BOMBERS B-52 comes in as another Warner’s tribute to the Armed Forces; this time a budget of $1,800,000 zeroes in on the 500,000-pound implement that was for a long spell the world’s most lethal aircraft. Those not immediately turned off by the thought of that will be mildly surprised to find a reasonably interesting drama, scripted by Irving Wallace and directed with no fuss by journeyman Gordon Douglas.
Karl Malden, fine as always, plays a veteran Air Force ground crew chief. He’s tempted to leave the service for better civilian pay, something cute daughter Natalie Wood would feel more socially cool with. Enter the cocky personage of Efrem Zimbalist, Jr. (“presenting” even though he’d been in the biz for eleven years) as Malden’s superior. He woos Natalie.* Pops doesn’t dig the hot shot playboy with the rank. Some pat situations, gung firmly in ho, but actually it’s not all quite as cringe-worthy as one may assume from the title and outline.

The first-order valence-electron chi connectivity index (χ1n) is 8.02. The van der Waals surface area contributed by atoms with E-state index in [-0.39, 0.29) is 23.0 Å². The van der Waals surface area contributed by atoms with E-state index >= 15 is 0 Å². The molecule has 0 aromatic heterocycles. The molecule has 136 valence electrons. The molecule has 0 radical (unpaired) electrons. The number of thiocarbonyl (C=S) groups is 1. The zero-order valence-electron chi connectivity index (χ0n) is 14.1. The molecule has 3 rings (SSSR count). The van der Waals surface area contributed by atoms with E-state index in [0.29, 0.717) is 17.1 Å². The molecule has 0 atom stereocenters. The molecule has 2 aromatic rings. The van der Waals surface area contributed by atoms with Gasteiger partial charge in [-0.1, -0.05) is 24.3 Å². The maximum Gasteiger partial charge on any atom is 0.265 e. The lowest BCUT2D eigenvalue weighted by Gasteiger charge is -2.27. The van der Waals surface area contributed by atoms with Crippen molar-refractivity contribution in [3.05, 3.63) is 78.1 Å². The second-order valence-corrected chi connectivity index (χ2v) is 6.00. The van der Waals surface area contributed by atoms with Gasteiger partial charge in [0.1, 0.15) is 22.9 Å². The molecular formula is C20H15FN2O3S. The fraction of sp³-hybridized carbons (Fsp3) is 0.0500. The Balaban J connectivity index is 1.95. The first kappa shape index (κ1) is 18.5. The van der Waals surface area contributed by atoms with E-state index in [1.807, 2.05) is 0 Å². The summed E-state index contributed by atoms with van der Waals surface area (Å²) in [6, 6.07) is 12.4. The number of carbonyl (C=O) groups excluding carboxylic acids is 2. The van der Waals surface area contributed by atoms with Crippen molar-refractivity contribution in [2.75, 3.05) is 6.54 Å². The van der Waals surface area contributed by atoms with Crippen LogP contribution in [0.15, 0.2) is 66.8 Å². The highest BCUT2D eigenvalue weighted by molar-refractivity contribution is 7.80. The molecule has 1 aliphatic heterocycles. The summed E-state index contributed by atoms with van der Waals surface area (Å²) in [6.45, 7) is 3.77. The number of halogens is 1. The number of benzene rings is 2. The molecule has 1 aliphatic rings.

Film buffs with a discerning ear may detect the disembodied voice of James Garner, as a pilot during one of the airborne sequences. From 1957, cruising 106 minutes, with Marsha Hunt, Nelson Leigh, Robert Nichols, Stuart Whitman, Russ Conway, John Doucette, Bing Russell and Will Hutchins. Don’t relax: those mighty B-52s are still ready to rock Russia, and our neocons are Strangelove enough to go for it. Enjoy every sunset.
. * The red-white &-blue blooded men at the Strategic Air Command named 19-year-old Natalie “Miss Stratosphere of 1957”.